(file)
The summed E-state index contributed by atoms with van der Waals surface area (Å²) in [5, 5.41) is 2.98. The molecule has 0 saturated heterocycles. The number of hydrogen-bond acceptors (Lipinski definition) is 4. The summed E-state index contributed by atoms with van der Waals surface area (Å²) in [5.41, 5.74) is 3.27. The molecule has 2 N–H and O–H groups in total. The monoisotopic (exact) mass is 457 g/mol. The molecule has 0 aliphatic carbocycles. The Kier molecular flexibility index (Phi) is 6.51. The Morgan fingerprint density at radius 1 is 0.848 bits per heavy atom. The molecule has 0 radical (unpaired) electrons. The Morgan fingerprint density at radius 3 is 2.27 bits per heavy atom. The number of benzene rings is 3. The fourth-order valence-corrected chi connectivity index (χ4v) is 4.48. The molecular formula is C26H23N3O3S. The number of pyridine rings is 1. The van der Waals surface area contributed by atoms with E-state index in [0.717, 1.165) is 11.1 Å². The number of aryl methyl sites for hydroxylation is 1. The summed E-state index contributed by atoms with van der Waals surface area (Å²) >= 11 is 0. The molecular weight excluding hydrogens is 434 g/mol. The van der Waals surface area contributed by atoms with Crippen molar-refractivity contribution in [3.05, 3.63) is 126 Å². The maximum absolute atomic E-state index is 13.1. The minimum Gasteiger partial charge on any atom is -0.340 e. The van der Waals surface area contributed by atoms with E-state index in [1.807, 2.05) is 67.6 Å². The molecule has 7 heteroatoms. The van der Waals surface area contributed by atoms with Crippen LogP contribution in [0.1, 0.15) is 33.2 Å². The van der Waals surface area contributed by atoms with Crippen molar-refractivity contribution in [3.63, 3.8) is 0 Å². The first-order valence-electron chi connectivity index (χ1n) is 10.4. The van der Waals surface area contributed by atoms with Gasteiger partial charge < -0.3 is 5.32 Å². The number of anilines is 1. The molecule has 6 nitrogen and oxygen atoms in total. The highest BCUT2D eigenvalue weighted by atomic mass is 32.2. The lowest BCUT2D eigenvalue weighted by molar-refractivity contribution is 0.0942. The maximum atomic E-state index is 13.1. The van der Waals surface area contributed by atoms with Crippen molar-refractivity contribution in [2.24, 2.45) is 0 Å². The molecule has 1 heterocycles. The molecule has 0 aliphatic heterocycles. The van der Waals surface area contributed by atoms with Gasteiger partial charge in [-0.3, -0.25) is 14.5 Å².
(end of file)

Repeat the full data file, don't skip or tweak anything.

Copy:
The summed E-state index contributed by atoms with van der Waals surface area (Å²) in [5, 5.41) is 2.98. The molecule has 0 saturated heterocycles. The number of hydrogen-bond acceptors (Lipinski definition) is 4. The summed E-state index contributed by atoms with van der Waals surface area (Å²) in [5.41, 5.74) is 3.27. The molecule has 2 N–H and O–H groups in total. The monoisotopic (exact) mass is 457 g/mol. The molecule has 0 aliphatic carbocycles. The Kier molecular flexibility index (Phi) is 6.51. The Morgan fingerprint density at radius 1 is 0.848 bits per heavy atom. The molecule has 0 radical (unpaired) electrons. The Morgan fingerprint density at radius 3 is 2.27 bits per heavy atom. The number of benzene rings is 3. The fourth-order valence-corrected chi connectivity index (χ4v) is 4.48. The molecular formula is C26H23N3O3S. The number of pyridine rings is 1. The van der Waals surface area contributed by atoms with E-state index in [0.717, 1.165) is 11.1 Å². The number of aryl methyl sites for hydroxylation is 1. The summed E-state index contributed by atoms with van der Waals surface area (Å²) >= 11 is 0. The molecular weight excluding hydrogens is 434 g/mol. The van der Waals surface area contributed by atoms with Crippen molar-refractivity contribution in [3.05, 3.63) is 126 Å². The maximum absolute atomic E-state index is 13.1. The minimum Gasteiger partial charge on any atom is -0.340 e. The van der Waals surface area contributed by atoms with E-state index in [1.807, 2.05) is 67.6 Å². The molecule has 7 heteroatoms. The van der Waals surface area contributed by atoms with Crippen LogP contribution in [0.1, 0.15) is 33.2 Å². The van der Waals surface area contributed by atoms with Crippen molar-refractivity contribution in [3.63, 3.8) is 0 Å². The first-order valence-electron chi connectivity index (χ1n) is 10.4. The van der Waals surface area contributed by atoms with Gasteiger partial charge < -0.3 is 5.32 Å². The number of anilines is 1. The molecule has 6 nitrogen and oxygen atoms in total. The highest BCUT2D eigenvalue weighted by atomic mass is 32.2. The lowest BCUT2D eigenvalue weighted by molar-refractivity contribution is 0.0942. The maximum atomic E-state index is 13.1. The van der Waals surface area contributed by atoms with Crippen molar-refractivity contribution in [2.24, 2.45) is 0 Å². The molecule has 1 heterocycles. The molecule has 0 aliphatic heterocycles. The van der Waals surface area contributed by atoms with Gasteiger partial charge in [-0.3, -0.25) is 14.5 Å².